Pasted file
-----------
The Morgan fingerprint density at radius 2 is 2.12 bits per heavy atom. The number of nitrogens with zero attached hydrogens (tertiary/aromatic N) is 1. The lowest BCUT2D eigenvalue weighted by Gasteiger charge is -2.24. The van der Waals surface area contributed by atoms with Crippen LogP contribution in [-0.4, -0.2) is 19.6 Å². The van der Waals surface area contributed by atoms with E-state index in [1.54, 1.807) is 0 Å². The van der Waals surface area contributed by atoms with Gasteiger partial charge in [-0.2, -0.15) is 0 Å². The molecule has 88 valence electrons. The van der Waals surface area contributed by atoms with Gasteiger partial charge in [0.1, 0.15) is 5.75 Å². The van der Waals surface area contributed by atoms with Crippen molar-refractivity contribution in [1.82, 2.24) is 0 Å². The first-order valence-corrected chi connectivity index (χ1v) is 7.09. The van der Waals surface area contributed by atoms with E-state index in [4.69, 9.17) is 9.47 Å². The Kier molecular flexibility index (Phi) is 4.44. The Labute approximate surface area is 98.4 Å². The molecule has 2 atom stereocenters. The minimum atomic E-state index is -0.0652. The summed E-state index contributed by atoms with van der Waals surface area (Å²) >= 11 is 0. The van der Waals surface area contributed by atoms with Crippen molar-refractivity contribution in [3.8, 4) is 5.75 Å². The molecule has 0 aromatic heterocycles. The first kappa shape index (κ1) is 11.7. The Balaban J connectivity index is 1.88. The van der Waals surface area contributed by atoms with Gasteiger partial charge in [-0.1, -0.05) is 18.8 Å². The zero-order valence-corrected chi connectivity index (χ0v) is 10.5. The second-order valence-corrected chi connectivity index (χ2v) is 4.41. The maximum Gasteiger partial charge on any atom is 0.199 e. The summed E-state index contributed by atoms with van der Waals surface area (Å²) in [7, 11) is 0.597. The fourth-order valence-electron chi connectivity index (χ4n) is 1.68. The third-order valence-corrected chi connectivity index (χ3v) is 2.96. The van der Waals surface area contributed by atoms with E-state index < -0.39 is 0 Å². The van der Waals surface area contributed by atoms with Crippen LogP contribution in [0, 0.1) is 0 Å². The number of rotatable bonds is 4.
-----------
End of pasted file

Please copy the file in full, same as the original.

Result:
The Morgan fingerprint density at radius 2 is 2.12 bits per heavy atom. The number of nitrogens with zero attached hydrogens (tertiary/aromatic N) is 1. The lowest BCUT2D eigenvalue weighted by Gasteiger charge is -2.24. The van der Waals surface area contributed by atoms with Crippen LogP contribution in [-0.4, -0.2) is 19.6 Å². The van der Waals surface area contributed by atoms with E-state index in [1.54, 1.807) is 0 Å². The van der Waals surface area contributed by atoms with Gasteiger partial charge in [-0.2, -0.15) is 0 Å². The molecule has 88 valence electrons. The van der Waals surface area contributed by atoms with Gasteiger partial charge in [0.1, 0.15) is 5.75 Å². The van der Waals surface area contributed by atoms with Crippen molar-refractivity contribution in [1.82, 2.24) is 0 Å². The first-order valence-corrected chi connectivity index (χ1v) is 7.09. The van der Waals surface area contributed by atoms with E-state index in [4.69, 9.17) is 9.47 Å². The Kier molecular flexibility index (Phi) is 4.44. The Labute approximate surface area is 98.4 Å². The molecule has 2 atom stereocenters. The minimum atomic E-state index is -0.0652. The summed E-state index contributed by atoms with van der Waals surface area (Å²) >= 11 is 0. The van der Waals surface area contributed by atoms with Crippen molar-refractivity contribution in [3.8, 4) is 5.75 Å². The molecule has 0 aromatic heterocycles. The first kappa shape index (κ1) is 11.7. The Balaban J connectivity index is 1.88. The van der Waals surface area contributed by atoms with Gasteiger partial charge in [-0.1, -0.05) is 18.8 Å². The zero-order valence-corrected chi connectivity index (χ0v) is 10.5. The second-order valence-corrected chi connectivity index (χ2v) is 4.41. The maximum Gasteiger partial charge on any atom is 0.199 e. The summed E-state index contributed by atoms with van der Waals surface area (Å²) in [7, 11) is 0.597. The fourth-order valence-electron chi connectivity index (χ4n) is 1.68. The third-order valence-corrected chi connectivity index (χ3v) is 2.96. The van der Waals surface area contributed by atoms with E-state index < -0.39 is 0 Å². The van der Waals surface area contributed by atoms with Crippen LogP contribution in [0, 0.1) is 0 Å². The number of rotatable bonds is 4.